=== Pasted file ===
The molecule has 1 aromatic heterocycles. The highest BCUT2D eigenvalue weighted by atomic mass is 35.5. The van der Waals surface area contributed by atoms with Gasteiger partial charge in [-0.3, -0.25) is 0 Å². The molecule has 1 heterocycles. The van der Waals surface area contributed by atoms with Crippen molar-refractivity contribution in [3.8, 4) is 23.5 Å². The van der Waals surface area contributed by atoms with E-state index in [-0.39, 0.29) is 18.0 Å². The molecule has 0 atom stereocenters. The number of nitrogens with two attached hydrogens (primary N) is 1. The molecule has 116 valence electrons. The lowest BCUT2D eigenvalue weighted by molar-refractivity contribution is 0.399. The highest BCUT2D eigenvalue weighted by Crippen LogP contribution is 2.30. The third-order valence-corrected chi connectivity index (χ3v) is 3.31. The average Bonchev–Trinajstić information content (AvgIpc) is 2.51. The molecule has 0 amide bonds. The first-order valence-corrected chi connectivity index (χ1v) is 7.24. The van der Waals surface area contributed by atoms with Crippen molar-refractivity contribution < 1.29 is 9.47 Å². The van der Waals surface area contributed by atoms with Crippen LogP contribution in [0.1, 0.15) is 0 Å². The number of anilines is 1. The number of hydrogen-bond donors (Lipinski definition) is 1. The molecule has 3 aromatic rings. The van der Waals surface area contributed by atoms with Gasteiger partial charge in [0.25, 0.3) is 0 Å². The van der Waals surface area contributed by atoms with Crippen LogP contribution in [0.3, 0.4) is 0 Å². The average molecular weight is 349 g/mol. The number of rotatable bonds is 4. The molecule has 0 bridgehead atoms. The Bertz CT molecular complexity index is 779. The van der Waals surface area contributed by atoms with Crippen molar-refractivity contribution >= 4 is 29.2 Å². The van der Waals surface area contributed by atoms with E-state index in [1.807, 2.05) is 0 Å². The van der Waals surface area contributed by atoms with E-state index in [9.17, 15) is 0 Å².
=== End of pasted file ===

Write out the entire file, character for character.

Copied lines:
The molecule has 1 aromatic heterocycles. The highest BCUT2D eigenvalue weighted by atomic mass is 35.5. The van der Waals surface area contributed by atoms with Gasteiger partial charge in [-0.3, -0.25) is 0 Å². The molecule has 1 heterocycles. The van der Waals surface area contributed by atoms with Crippen molar-refractivity contribution in [3.8, 4) is 23.5 Å². The van der Waals surface area contributed by atoms with E-state index in [-0.39, 0.29) is 18.0 Å². The molecule has 0 atom stereocenters. The number of nitrogens with two attached hydrogens (primary N) is 1. The molecule has 116 valence electrons. The lowest BCUT2D eigenvalue weighted by molar-refractivity contribution is 0.399. The highest BCUT2D eigenvalue weighted by Crippen LogP contribution is 2.30. The third-order valence-corrected chi connectivity index (χ3v) is 3.31. The average Bonchev–Trinajstić information content (AvgIpc) is 2.51. The molecule has 0 amide bonds. The first-order valence-corrected chi connectivity index (χ1v) is 7.24. The van der Waals surface area contributed by atoms with Crippen molar-refractivity contribution < 1.29 is 9.47 Å². The van der Waals surface area contributed by atoms with Crippen LogP contribution in [0.1, 0.15) is 0 Å². The number of anilines is 1. The number of hydrogen-bond donors (Lipinski definition) is 1. The molecule has 3 aromatic rings. The van der Waals surface area contributed by atoms with Gasteiger partial charge in [0.25, 0.3) is 0 Å². The van der Waals surface area contributed by atoms with Crippen LogP contribution in [0.3, 0.4) is 0 Å². The average molecular weight is 349 g/mol. The number of rotatable bonds is 4. The molecule has 0 bridgehead atoms. The Bertz CT molecular complexity index is 779. The van der Waals surface area contributed by atoms with Crippen molar-refractivity contribution >= 4 is 29.2 Å². The van der Waals surface area contributed by atoms with E-state index in [1.807, 2.05) is 0 Å². The van der Waals surface area contributed by atoms with E-state index in [9.17, 15) is 0 Å².